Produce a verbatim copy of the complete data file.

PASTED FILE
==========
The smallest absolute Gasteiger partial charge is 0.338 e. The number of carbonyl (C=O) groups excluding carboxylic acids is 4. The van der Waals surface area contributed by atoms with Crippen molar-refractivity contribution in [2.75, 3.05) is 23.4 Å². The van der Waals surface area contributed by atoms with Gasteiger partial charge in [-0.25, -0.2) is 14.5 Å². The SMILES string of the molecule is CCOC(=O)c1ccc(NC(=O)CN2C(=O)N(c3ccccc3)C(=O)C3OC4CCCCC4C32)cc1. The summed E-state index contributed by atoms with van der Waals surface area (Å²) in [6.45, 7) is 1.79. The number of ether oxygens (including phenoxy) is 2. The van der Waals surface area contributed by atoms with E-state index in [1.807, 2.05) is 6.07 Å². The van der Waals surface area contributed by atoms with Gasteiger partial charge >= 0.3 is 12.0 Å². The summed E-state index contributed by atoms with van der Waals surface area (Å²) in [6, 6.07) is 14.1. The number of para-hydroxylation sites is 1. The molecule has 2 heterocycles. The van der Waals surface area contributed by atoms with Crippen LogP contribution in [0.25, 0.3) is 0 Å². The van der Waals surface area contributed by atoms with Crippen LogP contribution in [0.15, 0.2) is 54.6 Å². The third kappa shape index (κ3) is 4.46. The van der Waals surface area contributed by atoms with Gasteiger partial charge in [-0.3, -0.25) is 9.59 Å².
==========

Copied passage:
The smallest absolute Gasteiger partial charge is 0.338 e. The number of carbonyl (C=O) groups excluding carboxylic acids is 4. The van der Waals surface area contributed by atoms with Crippen molar-refractivity contribution in [2.75, 3.05) is 23.4 Å². The van der Waals surface area contributed by atoms with Gasteiger partial charge in [-0.25, -0.2) is 14.5 Å². The SMILES string of the molecule is CCOC(=O)c1ccc(NC(=O)CN2C(=O)N(c3ccccc3)C(=O)C3OC4CCCCC4C32)cc1. The summed E-state index contributed by atoms with van der Waals surface area (Å²) in [6.45, 7) is 1.79. The number of ether oxygens (including phenoxy) is 2. The van der Waals surface area contributed by atoms with E-state index in [1.807, 2.05) is 6.07 Å². The van der Waals surface area contributed by atoms with Gasteiger partial charge >= 0.3 is 12.0 Å². The summed E-state index contributed by atoms with van der Waals surface area (Å²) in [6, 6.07) is 14.1. The number of para-hydroxylation sites is 1. The molecule has 2 heterocycles. The van der Waals surface area contributed by atoms with Crippen LogP contribution in [0.25, 0.3) is 0 Å². The van der Waals surface area contributed by atoms with Crippen LogP contribution in [0.15, 0.2) is 54.6 Å². The third kappa shape index (κ3) is 4.46. The van der Waals surface area contributed by atoms with Gasteiger partial charge in [-0.3, -0.25) is 9.59 Å².